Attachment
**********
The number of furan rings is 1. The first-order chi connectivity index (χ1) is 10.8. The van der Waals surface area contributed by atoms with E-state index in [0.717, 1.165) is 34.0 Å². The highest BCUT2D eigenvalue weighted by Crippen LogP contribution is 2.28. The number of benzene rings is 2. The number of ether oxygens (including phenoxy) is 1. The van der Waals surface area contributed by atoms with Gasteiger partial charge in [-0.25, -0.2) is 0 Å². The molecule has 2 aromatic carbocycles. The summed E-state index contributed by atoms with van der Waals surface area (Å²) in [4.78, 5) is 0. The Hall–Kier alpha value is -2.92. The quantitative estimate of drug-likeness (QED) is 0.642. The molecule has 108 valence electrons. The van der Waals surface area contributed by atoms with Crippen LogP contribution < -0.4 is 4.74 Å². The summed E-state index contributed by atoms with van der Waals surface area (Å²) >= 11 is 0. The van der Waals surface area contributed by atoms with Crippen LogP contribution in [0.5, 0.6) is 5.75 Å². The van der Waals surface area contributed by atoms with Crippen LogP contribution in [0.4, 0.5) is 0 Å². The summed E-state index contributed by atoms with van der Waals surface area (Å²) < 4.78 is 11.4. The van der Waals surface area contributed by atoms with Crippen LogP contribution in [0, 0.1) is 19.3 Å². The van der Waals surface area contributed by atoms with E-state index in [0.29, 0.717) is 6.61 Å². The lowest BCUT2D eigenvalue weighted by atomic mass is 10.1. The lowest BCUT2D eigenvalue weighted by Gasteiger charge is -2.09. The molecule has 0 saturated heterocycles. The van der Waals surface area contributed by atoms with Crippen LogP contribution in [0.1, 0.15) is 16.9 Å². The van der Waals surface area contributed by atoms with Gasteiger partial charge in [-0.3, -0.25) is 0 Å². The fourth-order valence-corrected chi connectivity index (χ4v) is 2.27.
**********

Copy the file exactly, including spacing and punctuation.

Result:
The number of furan rings is 1. The first-order chi connectivity index (χ1) is 10.8. The van der Waals surface area contributed by atoms with E-state index in [0.717, 1.165) is 34.0 Å². The highest BCUT2D eigenvalue weighted by Crippen LogP contribution is 2.28. The number of benzene rings is 2. The number of ether oxygens (including phenoxy) is 1. The van der Waals surface area contributed by atoms with Gasteiger partial charge in [-0.25, -0.2) is 0 Å². The molecule has 2 aromatic carbocycles. The summed E-state index contributed by atoms with van der Waals surface area (Å²) in [4.78, 5) is 0. The Hall–Kier alpha value is -2.92. The quantitative estimate of drug-likeness (QED) is 0.642. The molecule has 108 valence electrons. The van der Waals surface area contributed by atoms with Crippen LogP contribution < -0.4 is 4.74 Å². The summed E-state index contributed by atoms with van der Waals surface area (Å²) >= 11 is 0. The van der Waals surface area contributed by atoms with Crippen LogP contribution in [0.5, 0.6) is 5.75 Å². The van der Waals surface area contributed by atoms with Crippen LogP contribution in [0.4, 0.5) is 0 Å². The summed E-state index contributed by atoms with van der Waals surface area (Å²) < 4.78 is 11.4. The van der Waals surface area contributed by atoms with Crippen LogP contribution in [0, 0.1) is 19.3 Å². The van der Waals surface area contributed by atoms with E-state index in [0.29, 0.717) is 6.61 Å². The lowest BCUT2D eigenvalue weighted by atomic mass is 10.1. The lowest BCUT2D eigenvalue weighted by Gasteiger charge is -2.09. The molecule has 0 saturated heterocycles. The van der Waals surface area contributed by atoms with Crippen LogP contribution in [0.1, 0.15) is 16.9 Å². The van der Waals surface area contributed by atoms with Gasteiger partial charge in [-0.3, -0.25) is 0 Å². The fourth-order valence-corrected chi connectivity index (χ4v) is 2.27.